Golden 25 - #13 - Ski Fed Leaders Kasper, Lewis

(ATR) The president and secretary general of the international ski federation have an important year with the coming of the 2018 Winter Olympics.

LILLEHAMMER, NORWAY - FEBRUARY 17:  In this handout image supplied by the IOC, River Radamus of USA on his way to winning the Gold Medal in the Alpine Skiing Men's Giant Slalom at the Hafjell Olympic Slope on day six of the Winter Youth Olympic Games on February 17, 2016 in Lillehammer, Norway.  (Photo by Simon Bruty/YIS/IOC via Getty Images)
LILLEHAMMER, NORWAY - FEBRUARY 17: In this handout image supplied by the IOC, River Radamus of USA on his way to winning the Gold Medal in the Alpine Skiing Men's Giant Slalom at the Hafjell Olympic Slope on day six of the Winter Youth Olympic Games on February 17, 2016 in Lillehammer, Norway. (Photo by Simon Bruty/YIS/IOC via Getty Images)

(ATR) The expertise and support of FIS, the International Ski Federation is needed in the final months to the first Winter Olympics in Korea.

Gian Franco Kasper, FIS President and IOC member in Switzerland, is also the president of the group representing the winter sports, the Association of International Olympic Winter Federations.

Often outspoken, Kasper is a member of the IOC coordination commissions for PyeongChang and Beijing, Winter Olympic host for 2022. Both cities are newcomers to the winter Games and need the expertise of people like Kasper.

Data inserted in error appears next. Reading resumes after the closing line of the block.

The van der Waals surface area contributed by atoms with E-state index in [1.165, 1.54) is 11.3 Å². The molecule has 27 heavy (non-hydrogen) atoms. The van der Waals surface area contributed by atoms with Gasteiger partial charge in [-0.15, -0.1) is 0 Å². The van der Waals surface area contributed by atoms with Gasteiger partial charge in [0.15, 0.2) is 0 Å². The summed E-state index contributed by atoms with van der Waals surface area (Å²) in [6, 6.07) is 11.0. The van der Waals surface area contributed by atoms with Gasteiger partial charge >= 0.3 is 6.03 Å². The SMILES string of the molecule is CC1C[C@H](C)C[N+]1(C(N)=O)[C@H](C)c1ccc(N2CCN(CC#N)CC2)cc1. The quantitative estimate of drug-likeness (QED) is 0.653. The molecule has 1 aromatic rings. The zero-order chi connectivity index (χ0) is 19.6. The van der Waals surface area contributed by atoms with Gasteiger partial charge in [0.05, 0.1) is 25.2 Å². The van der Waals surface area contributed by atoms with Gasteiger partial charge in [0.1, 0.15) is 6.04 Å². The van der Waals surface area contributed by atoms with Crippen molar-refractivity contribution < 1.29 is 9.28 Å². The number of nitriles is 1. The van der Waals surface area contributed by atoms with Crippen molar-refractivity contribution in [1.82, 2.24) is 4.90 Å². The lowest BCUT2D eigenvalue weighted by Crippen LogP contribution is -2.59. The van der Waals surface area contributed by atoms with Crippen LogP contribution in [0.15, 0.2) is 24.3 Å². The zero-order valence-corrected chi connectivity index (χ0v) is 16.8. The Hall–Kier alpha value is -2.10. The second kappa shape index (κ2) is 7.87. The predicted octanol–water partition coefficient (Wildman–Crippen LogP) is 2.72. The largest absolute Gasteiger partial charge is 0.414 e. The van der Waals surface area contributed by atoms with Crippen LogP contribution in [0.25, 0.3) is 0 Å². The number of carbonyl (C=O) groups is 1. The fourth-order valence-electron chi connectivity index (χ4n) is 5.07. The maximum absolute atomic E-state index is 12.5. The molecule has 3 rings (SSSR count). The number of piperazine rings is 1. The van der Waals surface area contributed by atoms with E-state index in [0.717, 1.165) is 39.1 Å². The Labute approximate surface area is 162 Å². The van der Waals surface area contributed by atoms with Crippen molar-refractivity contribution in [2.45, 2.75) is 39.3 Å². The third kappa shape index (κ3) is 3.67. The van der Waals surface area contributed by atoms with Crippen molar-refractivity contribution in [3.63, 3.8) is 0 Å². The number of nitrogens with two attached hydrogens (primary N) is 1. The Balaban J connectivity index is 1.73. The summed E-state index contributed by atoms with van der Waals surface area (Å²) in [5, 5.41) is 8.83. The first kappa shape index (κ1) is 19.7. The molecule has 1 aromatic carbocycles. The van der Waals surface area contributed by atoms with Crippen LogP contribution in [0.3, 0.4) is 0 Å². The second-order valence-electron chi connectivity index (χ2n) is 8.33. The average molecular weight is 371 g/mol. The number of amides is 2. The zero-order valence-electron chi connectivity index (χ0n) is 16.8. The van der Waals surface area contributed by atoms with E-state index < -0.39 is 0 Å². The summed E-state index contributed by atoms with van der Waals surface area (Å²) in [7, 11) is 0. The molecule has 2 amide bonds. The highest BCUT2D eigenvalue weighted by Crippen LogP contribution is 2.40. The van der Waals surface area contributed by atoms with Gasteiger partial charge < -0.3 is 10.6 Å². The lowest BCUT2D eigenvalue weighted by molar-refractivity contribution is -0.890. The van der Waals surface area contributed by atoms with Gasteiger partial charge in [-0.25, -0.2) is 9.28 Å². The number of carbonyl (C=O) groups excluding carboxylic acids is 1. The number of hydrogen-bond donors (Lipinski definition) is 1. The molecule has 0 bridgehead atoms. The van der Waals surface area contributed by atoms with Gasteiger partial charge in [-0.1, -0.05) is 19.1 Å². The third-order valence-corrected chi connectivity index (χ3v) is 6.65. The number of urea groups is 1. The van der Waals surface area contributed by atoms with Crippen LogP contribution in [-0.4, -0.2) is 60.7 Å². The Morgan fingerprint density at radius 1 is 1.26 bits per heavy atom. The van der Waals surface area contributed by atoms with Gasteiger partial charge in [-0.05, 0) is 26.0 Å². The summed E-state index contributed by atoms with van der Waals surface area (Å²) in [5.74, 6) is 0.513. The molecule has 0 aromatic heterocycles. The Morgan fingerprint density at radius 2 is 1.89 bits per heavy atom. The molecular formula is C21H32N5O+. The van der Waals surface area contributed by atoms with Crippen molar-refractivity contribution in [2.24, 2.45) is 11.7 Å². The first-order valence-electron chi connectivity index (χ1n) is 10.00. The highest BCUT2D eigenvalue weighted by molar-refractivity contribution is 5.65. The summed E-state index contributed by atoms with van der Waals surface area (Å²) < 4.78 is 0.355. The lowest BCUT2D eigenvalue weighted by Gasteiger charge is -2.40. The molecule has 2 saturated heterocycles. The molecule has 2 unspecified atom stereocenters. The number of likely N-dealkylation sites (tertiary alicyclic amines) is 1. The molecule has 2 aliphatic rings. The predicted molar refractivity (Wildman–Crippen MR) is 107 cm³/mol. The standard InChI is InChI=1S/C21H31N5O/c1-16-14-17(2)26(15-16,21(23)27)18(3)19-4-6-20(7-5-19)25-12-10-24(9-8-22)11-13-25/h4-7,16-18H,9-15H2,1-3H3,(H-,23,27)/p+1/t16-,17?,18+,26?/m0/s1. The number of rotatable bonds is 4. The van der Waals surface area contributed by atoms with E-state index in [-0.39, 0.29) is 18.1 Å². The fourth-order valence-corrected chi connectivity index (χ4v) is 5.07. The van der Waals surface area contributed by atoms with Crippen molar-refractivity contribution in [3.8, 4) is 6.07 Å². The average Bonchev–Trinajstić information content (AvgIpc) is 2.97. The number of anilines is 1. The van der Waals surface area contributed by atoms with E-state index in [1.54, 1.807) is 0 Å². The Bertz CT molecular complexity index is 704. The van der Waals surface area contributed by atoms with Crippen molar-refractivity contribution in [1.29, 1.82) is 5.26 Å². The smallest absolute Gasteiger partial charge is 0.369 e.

Sarah Lewis, the long time FIS secretary general, is overseeing the day to day progress of preparation in PyeongChang that includes this season of test events.

In addition to the preparation for 2018, Kasper, as a member of the IOC Executive Board will be dealing with thequestion about what to do with Russian athletes implicated in doping violations from the Sochi Olympics. That may include taking a decision on whether a blanket ban on Russia is appropriate.

Should the IOC sanction Russian skiers, it will be up to FIS to take the final disciplinary action against the Sochi competitors.

With the next two Winter Olympics in Asia, Kasper and Lewis, along with their FIS colleagues, are one factor in the equation that is supposed to result in growth for winter sports in China and Korea.

Kasper says he’s impressed with efforts in China, but not so for South Korea.

"It’s different in Korea and to be honest I’m a little bit disappointed – they haven’t invested enough in new athletes and new teams in alpine skiing," he said last month.

"It’s a pity because the success of the organization of an Olympic Games is compared to the success of the home team," Kasper said, pointing out that Korea has no competitive alpine skiers.

Written by Ed Hula.

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